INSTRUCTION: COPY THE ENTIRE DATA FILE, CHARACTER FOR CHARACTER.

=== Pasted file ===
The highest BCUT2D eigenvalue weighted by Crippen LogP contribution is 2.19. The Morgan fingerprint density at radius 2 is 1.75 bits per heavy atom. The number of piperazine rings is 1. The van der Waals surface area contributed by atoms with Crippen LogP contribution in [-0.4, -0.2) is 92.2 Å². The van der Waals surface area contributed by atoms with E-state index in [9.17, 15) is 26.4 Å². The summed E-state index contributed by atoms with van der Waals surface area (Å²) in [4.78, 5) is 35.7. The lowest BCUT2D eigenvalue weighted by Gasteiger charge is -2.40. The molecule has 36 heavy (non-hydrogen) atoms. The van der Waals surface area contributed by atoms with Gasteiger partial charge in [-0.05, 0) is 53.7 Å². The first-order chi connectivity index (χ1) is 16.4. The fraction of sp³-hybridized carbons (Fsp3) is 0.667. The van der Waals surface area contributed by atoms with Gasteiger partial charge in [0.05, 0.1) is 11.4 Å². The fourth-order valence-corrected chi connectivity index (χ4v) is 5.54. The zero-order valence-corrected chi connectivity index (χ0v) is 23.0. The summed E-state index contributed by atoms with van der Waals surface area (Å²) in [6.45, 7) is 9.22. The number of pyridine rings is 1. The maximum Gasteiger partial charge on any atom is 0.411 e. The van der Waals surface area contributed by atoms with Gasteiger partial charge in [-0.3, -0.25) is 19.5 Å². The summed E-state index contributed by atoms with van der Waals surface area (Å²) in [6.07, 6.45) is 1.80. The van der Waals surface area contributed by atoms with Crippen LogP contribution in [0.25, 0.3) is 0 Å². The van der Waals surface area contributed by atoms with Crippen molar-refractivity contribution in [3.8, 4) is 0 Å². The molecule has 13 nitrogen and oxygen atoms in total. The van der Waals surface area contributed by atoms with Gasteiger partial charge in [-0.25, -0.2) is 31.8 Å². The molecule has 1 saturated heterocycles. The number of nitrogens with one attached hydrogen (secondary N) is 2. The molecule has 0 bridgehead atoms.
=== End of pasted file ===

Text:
The highest BCUT2D eigenvalue weighted by Crippen LogP contribution is 2.19. The Morgan fingerprint density at radius 2 is 1.75 bits per heavy atom. The number of piperazine rings is 1. The van der Waals surface area contributed by atoms with Crippen LogP contribution in [-0.4, -0.2) is 92.2 Å². The van der Waals surface area contributed by atoms with E-state index in [9.17, 15) is 26.4 Å². The summed E-state index contributed by atoms with van der Waals surface area (Å²) in [4.78, 5) is 35.7. The lowest BCUT2D eigenvalue weighted by Gasteiger charge is -2.40. The molecule has 36 heavy (non-hydrogen) atoms. The van der Waals surface area contributed by atoms with Gasteiger partial charge in [-0.05, 0) is 53.7 Å². The first-order chi connectivity index (χ1) is 16.4. The fraction of sp³-hybridized carbons (Fsp3) is 0.667. The van der Waals surface area contributed by atoms with Gasteiger partial charge in [0.05, 0.1) is 11.4 Å². The fourth-order valence-corrected chi connectivity index (χ4v) is 5.54. The zero-order valence-corrected chi connectivity index (χ0v) is 23.0. The summed E-state index contributed by atoms with van der Waals surface area (Å²) in [6.45, 7) is 9.22. The number of pyridine rings is 1. The maximum Gasteiger partial charge on any atom is 0.411 e. The van der Waals surface area contributed by atoms with Gasteiger partial charge in [-0.3, -0.25) is 19.5 Å². The summed E-state index contributed by atoms with van der Waals surface area (Å²) in [6.07, 6.45) is 1.80. The van der Waals surface area contributed by atoms with Crippen LogP contribution in [0.25, 0.3) is 0 Å². The van der Waals surface area contributed by atoms with Crippen molar-refractivity contribution in [3.8, 4) is 0 Å². The molecule has 13 nitrogen and oxygen atoms in total. The van der Waals surface area contributed by atoms with Gasteiger partial charge in [-0.25, -0.2) is 31.8 Å². The molecule has 1 saturated heterocycles. The number of nitrogens with one attached hydrogen (secondary N) is 2. The molecule has 0 bridgehead atoms.